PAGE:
abstract = "In order to elucidate the development of how infants use eye gaze as a referential cue, we investigated theta and alpha oscillations in response to object-directed and object-averted eye gaze in infants aged 2, 4, 5, and 9 months. At 2 months of age, no difference between conditions was found. In 4- and 9-month-olds, alpha-band activity desynchronized more in response to faces looking at objects compared to faces looking away from objects. Theta activity in 5-month-old infants differed between conditions with more theta synchronization for object-averted eye gaze. Whereas alpha desynchronization might reflect mechanisms of early social object learning, theta is proposed to imply activity in the executive attention network. The interplay between alpha and theta activity represents developmental changes in both kinds of processes during early infancy.",
keywords = "Infancy, Eye gaze cues, Theta synchronization, Alpha desynchronization",
author = "Christine Michel and Manuela Stets and Eugenio Parise and Vincent Reid and Tricia Striano and Stefanie Hoehl",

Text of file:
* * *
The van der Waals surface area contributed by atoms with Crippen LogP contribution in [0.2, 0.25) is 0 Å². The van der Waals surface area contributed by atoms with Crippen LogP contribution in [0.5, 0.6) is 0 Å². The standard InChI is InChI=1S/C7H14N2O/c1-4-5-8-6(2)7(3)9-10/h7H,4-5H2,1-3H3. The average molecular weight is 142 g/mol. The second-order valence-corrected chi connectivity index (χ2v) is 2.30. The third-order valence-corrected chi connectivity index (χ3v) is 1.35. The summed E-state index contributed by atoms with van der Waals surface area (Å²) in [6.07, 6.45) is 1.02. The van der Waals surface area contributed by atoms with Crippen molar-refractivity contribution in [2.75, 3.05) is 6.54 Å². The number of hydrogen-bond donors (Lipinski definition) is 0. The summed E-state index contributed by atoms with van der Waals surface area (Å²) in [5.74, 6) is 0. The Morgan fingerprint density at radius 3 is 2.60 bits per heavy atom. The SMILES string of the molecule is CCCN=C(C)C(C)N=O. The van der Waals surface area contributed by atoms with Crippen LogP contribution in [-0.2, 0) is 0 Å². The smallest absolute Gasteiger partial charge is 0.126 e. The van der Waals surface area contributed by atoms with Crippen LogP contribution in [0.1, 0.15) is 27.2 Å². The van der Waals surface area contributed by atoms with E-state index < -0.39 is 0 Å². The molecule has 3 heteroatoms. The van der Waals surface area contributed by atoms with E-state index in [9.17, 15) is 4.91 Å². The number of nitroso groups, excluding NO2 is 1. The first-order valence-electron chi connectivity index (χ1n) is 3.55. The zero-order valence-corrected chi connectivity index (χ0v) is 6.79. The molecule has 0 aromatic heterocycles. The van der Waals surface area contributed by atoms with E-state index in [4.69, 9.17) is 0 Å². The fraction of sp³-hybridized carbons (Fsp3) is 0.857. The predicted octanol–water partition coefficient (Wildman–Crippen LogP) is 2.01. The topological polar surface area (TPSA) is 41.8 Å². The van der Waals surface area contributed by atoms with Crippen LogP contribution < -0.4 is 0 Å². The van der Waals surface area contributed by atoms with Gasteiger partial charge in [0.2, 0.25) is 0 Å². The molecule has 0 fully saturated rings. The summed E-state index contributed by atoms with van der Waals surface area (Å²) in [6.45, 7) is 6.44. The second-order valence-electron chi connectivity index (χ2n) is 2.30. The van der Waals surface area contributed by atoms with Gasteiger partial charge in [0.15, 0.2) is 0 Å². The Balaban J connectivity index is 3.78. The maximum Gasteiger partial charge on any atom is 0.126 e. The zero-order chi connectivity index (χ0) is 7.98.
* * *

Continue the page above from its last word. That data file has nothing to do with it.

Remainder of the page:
note = "This is the author{\textquoteright}s version of a work that was accepted for publication in Neuroimage. Changes resulting from the publishing process, such as peer review, editing, corrections, structural formatting, and other quality control mechanisms may not be reflected in this document. Changes may have been made to this work since it was submitted for publication. A definitive version was subsequently published in Neuroimage, 118, 2015 DOI: 10.1016/j.neuroimage.2015.06.042",
year = "2015",
month = sep,
doi = "10.1016/j.neuroimage.2015.06.042",
language = "English",
volume = "118",
pages = "576--583",
journal = "NeuroImage",
issn = "1053-8119",
publisher = "Academic Press Inc.",

}

RIS

TY - JOUR

T1 - Theta- and alpha-band EEG activity in response to eye gaze cues in early infancy

AU - Michel, Christine

AU - Stets, Manuela

AU - Parise, Eugenio

AU - Reid, Vincent

AU - Striano, Tricia

AU - Hoehl, Stefanie